Carlos Acosta: The Classical Farewell, Royal Albert Hall review: His whirling turns still wow an audience

The warmth coming off the stage was proof that ballet will miss one of its much-loved stars

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Dancing the Don Quixote pas de deux, Carlos Acosta and Marianela Nuñez bring a beaming affection to every turn, every tilt of the head. Acosta, who is retiring from ballet – though not from dance – is a major star, and a much-loved one. There’s enough warmth coming off the stage to make the vast Royal Albert Hall feel intimate.

Acosta has been saying goodbye to ballet for awhile now. He announced his departure in 2014, and has spent two years getting out of the door. The Cuban superstar has had an international, ground-breaking career; this programme looks back on his favourite roles and ballets. 

This kind of Carlos and Friends programme has been a regular part of his career, with variable results. This is mixed, too. Several excerpts suffer from being taken out of context. The Royal Albert Hall isn’t an ideal venue for ballet, offering no frame for the dancing. Yet Acosta’s warmth makes it a special occasion, with very touching moments.

That Don Q was my favourite of them. This 19th century war horse is a bravura number. At 43, Acosta’s technique is still strong: his jump may have less explosive height, but his partnering is terrific and his whirling turns will still wow an audience.

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Marianela Nuñez and Carlos Acosta shine in ‘Apollo’ (Johan Persson)

What really comes across is the depth and honesty of his dancing: nothing faked, nothing strained. Everything is danced full out, with respect and with love. He and the brilliant Nuñez are adorable in it, with affection in every mirrored pose, every exchanged glance. I’ve seen flashier Don Qs, but never one so fond.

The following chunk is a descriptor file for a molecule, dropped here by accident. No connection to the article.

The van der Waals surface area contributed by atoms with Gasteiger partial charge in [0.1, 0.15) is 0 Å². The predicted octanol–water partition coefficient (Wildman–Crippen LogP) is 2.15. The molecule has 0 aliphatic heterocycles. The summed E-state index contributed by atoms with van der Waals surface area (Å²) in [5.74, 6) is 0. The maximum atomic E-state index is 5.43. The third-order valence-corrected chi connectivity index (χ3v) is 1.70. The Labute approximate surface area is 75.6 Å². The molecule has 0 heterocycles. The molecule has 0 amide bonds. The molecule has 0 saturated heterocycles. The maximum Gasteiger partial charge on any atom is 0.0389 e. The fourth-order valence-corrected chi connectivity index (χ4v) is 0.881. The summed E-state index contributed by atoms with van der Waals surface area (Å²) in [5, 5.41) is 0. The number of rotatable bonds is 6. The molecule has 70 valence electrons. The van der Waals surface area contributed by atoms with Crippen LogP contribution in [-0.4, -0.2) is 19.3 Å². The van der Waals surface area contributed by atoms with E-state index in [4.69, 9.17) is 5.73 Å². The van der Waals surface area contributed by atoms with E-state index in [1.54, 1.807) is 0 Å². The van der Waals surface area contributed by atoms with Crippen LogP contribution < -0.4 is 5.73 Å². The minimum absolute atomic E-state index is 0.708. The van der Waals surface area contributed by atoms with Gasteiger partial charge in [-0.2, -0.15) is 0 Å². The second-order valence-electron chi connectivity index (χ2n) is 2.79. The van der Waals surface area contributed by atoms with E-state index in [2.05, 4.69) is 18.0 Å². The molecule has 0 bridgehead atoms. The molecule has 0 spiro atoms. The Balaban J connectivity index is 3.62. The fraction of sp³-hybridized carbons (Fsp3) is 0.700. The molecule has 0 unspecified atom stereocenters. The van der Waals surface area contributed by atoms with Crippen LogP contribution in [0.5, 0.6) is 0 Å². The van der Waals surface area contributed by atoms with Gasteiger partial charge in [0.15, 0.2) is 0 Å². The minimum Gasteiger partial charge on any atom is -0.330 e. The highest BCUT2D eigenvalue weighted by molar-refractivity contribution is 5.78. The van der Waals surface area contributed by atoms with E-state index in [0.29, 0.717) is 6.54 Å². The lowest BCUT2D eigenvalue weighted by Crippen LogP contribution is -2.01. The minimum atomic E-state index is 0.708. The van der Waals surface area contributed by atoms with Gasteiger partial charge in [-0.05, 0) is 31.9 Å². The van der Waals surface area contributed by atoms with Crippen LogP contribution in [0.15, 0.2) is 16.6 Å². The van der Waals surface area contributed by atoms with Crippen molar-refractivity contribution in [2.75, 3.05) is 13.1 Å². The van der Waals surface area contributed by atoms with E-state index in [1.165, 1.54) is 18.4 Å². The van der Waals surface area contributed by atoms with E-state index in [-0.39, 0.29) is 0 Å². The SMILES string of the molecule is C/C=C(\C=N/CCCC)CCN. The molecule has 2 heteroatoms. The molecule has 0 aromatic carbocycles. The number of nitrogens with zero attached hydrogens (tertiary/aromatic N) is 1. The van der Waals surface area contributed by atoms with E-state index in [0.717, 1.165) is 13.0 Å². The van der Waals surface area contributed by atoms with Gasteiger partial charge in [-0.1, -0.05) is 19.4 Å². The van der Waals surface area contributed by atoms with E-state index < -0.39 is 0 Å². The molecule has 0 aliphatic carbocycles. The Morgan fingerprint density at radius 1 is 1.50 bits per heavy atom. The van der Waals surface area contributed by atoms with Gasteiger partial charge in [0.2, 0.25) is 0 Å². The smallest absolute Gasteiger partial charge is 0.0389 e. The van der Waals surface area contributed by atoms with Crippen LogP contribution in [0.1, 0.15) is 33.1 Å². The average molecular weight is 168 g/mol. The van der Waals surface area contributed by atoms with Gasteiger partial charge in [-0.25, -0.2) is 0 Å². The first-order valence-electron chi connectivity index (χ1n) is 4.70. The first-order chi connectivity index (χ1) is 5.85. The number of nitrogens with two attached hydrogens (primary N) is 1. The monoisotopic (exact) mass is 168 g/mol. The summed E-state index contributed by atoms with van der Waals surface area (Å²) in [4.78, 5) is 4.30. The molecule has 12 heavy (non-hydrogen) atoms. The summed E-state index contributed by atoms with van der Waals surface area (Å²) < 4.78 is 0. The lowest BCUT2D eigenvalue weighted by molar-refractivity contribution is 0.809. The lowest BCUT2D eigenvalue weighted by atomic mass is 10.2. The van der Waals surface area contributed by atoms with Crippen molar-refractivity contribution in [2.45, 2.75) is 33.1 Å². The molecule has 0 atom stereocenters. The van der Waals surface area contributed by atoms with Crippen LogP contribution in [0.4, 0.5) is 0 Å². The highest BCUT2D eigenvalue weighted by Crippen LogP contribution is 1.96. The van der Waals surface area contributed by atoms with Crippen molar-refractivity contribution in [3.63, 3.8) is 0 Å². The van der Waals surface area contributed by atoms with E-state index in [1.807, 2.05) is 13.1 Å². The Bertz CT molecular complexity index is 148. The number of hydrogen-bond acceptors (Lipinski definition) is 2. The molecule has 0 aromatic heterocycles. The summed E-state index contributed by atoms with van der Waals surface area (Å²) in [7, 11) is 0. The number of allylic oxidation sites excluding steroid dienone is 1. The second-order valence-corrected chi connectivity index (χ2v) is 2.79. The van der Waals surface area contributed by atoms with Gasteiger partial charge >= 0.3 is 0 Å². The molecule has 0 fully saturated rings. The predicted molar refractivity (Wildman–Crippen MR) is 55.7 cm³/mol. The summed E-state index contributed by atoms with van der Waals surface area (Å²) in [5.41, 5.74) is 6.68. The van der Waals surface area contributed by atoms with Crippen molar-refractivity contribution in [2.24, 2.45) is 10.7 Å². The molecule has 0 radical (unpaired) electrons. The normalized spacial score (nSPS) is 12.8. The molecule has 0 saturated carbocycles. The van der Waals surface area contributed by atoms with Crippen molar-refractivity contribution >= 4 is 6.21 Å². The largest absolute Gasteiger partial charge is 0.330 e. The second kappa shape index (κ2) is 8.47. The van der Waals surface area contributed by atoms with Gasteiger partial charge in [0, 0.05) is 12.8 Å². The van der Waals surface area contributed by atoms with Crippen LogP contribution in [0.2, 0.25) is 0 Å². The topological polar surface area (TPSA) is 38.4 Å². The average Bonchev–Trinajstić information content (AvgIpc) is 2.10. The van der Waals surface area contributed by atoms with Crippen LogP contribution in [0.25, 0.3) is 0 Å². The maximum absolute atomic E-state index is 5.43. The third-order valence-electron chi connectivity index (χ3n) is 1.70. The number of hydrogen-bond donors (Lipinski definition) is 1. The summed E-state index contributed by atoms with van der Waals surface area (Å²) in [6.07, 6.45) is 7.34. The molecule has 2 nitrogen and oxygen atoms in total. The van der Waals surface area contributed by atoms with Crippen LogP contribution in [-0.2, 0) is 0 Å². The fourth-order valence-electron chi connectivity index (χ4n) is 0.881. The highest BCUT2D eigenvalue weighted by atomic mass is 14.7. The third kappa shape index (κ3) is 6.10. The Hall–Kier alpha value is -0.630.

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Acosta brings together an impressive cast of performers, mostly from The Royal Ballet, including Nuñez (Johan Persson)

The final duet from Kenneth MacMillan’s Mayerling is the end of a long journey. Acosta and Laura Morera dance and act it intelligently, but it loses too much without the rest of the ballet. A solo from MacMillan’s Requiem reveals the richness of Acosta’s phrasing, but the duet from George Balanchine’s Apollo also feels shorn of context.

Acosta brings a fine cast of guests, mostly from The Royal Ballet. Yuhui Choe is lovely in an excerpt from Frederick Ashton’s Rhapsody, with windblown lightness and fine rapport with Valentino Zucchetti. Morera is mercurial in MacMillan’s Manon with Ryoichi Hirano. The Cuban dancers Gabriela Lugo and Luis Valle swagger through the kitsch of Fokine’s Scheherazade.

Acosta ends the night with a hip-hop-tinged solo by Miguel Altunaga, a promise that he’s still a dancer, even as he leaves ballet behind. He was moved to tears by the ovation that followed: ballet will miss him.

Carlos Acosta’s ‘The Classical Farewell’ is on at the Royal Albert Hall until 7 October 

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